This post has been updated from the original posting date of 12-3-2015.
An act of terrorism. A horrific natural disaster. Tragedies involving injuries or loss of life.
No matter what it is, when tragedies strike or mass violence occurs – fear, sadness, worry, confusion, and helplessness are natural reactions.
These events may result in concerns and questions for adults, teens and kids. But how do you talk to them about tragic events when you’re scared and don’t have all the answers?
“First, make sure to talk with your child about the incident. Not speaking about it gives the impression that what happened is too terrible to discuss and that you are not open to hearing their thoughts and feelings about the matter,” said Olivia Hamm, LMFT, Organizational Trauma and Resilience therapist with Marshfield Clinic Health System.
Explain tragedies on their level
The younger the child, the simpler the explanation of the tragedy should be.
“Sharing information with children and teens must be done in a developmentally appropriate manner with honest and straightforward language based on the child’s knowledge of the event,” said Myra West, Psy.D., Marshfield Clinic Health System clinical psychologist and Director of Organizational Trauma & Resilience.
It’s likely they have heard different accounts of what has happened from talking with friends or seeing things on social media and the news.
“Limiting media exposure can be helpful for your child. Some pictures and descriptions can be very upsetting and distressing for children and teens. If your child or teen is interested in media coverage, try to look together…reputable articles may be a useful format to control images, content and upsetting exposure,” Hamm said.
You should ask your child what they already know about the incident. Also listen carefully for misinformation or underlying fears or anxieties and help them sort out any inaccurate information they have heard.
Ask school age kids to explain what happened in their words and clear up any misconceptions they have about the event.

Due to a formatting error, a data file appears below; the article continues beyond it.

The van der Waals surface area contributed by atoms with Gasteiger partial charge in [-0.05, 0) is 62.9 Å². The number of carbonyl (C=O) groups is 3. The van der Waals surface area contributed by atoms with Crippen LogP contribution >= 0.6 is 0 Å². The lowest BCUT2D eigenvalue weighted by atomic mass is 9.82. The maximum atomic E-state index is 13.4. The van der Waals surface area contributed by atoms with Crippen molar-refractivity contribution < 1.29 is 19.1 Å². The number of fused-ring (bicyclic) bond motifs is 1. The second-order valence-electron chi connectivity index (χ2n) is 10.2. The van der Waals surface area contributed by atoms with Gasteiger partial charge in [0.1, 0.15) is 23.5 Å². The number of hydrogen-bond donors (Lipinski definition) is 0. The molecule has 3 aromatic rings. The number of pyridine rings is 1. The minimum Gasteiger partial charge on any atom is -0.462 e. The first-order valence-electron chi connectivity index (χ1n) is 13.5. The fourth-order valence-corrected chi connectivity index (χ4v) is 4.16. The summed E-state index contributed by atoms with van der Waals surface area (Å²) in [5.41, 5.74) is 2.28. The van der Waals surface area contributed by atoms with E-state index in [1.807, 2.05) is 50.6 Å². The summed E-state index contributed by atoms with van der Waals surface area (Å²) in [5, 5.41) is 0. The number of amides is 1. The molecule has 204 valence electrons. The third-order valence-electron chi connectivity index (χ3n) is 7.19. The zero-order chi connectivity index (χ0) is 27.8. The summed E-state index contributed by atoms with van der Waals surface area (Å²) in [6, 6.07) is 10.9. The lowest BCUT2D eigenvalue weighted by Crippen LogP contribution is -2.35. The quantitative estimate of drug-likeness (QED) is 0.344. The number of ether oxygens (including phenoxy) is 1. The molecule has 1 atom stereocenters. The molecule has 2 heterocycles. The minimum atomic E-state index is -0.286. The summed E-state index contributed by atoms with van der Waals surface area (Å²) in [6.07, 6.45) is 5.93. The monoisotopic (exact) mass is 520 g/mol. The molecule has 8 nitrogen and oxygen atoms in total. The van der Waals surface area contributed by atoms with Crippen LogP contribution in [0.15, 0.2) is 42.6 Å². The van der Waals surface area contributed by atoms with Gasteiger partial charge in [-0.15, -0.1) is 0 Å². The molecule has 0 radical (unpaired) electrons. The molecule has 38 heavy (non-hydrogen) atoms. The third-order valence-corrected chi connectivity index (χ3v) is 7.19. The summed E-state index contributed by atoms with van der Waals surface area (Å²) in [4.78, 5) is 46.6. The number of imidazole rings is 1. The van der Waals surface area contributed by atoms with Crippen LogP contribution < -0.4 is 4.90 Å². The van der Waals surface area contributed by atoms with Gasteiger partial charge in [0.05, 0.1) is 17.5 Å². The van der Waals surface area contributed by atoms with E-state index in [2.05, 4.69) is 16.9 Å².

Direct teens to reliable sources of information that explain the event in simple terms. You should also prepare to discuss terrorism, freedom, tolerance and politics afterward.
“Encourage your child to ask any questions they may have…and answer them directly. If they ask a question you don’t know, you can look for the answer together or think of possible solutions that would work for your family,” Hamm said.
Remind children of safety measures
Children may be scared mass violence will happen in their school or community after hearing about a tragic event.
“Make sure to let them know you are working to keep them safe and supported,” Hamm said. “You also can share about assistance the victims and their loved ones are receiving.”
Point out to younger kids that police, firefighters and rescue teams respond to the incidents. Let your kids know those professionals are there to help them.
“It is OK to share that sometimes bad things happen. Our focus is ensuring the physical and psychological safety of those we love utilizing various practices. Think of seat belts, smoke detectors, fire drills at school and more. Reassure them of their safety and all of the people working to protect them,” West said.
Tell older children that safety officials learn how to provide better protection by studying the event. Also use statistics to show teens that people can travel and attend events safely.
“Each tragedy supports us all in making improvements to enhance the safety and well-being of children, teens, and our entire society,” said West.
Additional resources and information also are available through the National Child Traumatic Stress Network.